In the mountains autumn was just starting to arrive, with patches of yellow and red dotted up and down the hills. We had made the brave and possibly foolish decision to attempt to reach the summit of Mt. Furano, standing 1912 metres above sea level. We couldn’t have picked a better day.
In retrospect, the scene above provides several clues that we didn’t really know what we were getting into. As you can see, the path was quite rocky, and we didn’t have hiking boots. Secondly, in the background you can see a dude with all the gear — backpack, walking stocks, special blue hiking tights or whatever they are — we had none of that. Finally, that guy was already coming down the mountain. We were just starting. Would we be able to reach the summit and come back down before nightfall?
As we continued to ascend, the path got steeper and rockier. Every time we crested a rise we found another impossibly tall section towering above us. After several hours of hiking Moon Tan was struggling, but to her credit she grit her teeth and pushed on towards the summit.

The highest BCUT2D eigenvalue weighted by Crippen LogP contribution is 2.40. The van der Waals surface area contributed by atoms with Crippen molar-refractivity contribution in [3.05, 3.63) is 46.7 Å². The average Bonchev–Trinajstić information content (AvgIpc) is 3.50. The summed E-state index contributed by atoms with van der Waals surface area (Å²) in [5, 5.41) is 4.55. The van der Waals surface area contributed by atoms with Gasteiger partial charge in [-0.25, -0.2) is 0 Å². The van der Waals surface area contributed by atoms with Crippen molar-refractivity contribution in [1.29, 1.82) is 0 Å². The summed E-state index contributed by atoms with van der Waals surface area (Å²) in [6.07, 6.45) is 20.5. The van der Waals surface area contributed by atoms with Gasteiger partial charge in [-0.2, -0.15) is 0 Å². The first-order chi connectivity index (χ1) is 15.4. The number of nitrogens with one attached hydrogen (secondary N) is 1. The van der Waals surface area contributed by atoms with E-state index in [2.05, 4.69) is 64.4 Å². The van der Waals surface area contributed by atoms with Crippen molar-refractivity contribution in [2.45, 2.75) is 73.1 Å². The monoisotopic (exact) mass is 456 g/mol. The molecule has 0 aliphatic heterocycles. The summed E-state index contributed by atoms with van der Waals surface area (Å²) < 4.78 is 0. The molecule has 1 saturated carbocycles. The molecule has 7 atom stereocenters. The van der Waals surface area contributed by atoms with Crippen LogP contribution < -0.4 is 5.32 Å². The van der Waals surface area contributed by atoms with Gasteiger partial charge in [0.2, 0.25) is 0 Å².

To the east, the Asahikawa National Park stretched as far as the eye can see. It’s the largest nature reserve in Japan, and hikers are required to wear bells to ward off bears (or announce to the bears that lunch has arrived. One or the other…)
Once we got back down to the base of the mountain the sun was setting. There was a fantastic outdoor hotspring overlooking the mountain, and Moon Tan and I soaked our tired muscles and looked at the autumn colours (in our respective gender-segregated areas, of course!). Then I had a beer. It was great.
Mountain climbing in Hokkaido: 10 out of 10.